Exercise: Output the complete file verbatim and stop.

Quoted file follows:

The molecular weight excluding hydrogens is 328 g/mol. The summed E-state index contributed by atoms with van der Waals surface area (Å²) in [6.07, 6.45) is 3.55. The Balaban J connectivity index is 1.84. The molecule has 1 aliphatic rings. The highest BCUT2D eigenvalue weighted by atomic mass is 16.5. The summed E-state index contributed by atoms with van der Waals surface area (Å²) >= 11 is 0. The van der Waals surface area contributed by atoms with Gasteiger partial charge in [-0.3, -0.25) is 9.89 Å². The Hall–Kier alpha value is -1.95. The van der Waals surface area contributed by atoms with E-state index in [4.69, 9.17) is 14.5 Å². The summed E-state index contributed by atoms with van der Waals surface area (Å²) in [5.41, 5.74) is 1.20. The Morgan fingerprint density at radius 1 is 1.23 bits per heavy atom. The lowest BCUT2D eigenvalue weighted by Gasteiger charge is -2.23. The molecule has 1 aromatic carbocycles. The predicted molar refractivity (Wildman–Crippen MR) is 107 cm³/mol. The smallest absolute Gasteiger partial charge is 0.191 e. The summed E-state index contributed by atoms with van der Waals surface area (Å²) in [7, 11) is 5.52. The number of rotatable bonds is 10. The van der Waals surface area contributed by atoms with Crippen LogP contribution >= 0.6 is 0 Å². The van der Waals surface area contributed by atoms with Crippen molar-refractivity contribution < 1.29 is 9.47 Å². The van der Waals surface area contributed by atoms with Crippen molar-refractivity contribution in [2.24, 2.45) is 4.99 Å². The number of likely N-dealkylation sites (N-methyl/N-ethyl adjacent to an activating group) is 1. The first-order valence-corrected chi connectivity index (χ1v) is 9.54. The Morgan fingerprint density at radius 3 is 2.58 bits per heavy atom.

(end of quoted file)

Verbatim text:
The molecular weight excluding hydrogens is 328 g/mol. The summed E-state index contributed by atoms with van der Waals surface area (Å²) in [6.07, 6.45) is 3.55. The Balaban J connectivity index is 1.84. The molecule has 1 aliphatic rings. The highest BCUT2D eigenvalue weighted by atomic mass is 16.5. The summed E-state index contributed by atoms with van der Waals surface area (Å²) >= 11 is 0. The van der Waals surface area contributed by atoms with Gasteiger partial charge in [-0.3, -0.25) is 9.89 Å². The Hall–Kier alpha value is -1.95. The van der Waals surface area contributed by atoms with E-state index in [4.69, 9.17) is 14.5 Å². The summed E-state index contributed by atoms with van der Waals surface area (Å²) in [5.41, 5.74) is 1.20. The Morgan fingerprint density at radius 1 is 1.23 bits per heavy atom. The lowest BCUT2D eigenvalue weighted by Gasteiger charge is -2.23. The molecule has 1 aromatic carbocycles. The predicted molar refractivity (Wildman–Crippen MR) is 107 cm³/mol. The smallest absolute Gasteiger partial charge is 0.191 e. The summed E-state index contributed by atoms with van der Waals surface area (Å²) in [7, 11) is 5.52. The number of rotatable bonds is 10. The van der Waals surface area contributed by atoms with Crippen LogP contribution >= 0.6 is 0 Å². The van der Waals surface area contributed by atoms with Crippen molar-refractivity contribution < 1.29 is 9.47 Å². The van der Waals surface area contributed by atoms with Crippen molar-refractivity contribution in [2.24, 2.45) is 4.99 Å². The number of likely N-dealkylation sites (N-methyl/N-ethyl adjacent to an activating group) is 1. The first-order valence-corrected chi connectivity index (χ1v) is 9.54. The Morgan fingerprint density at radius 3 is 2.58 bits per heavy atom.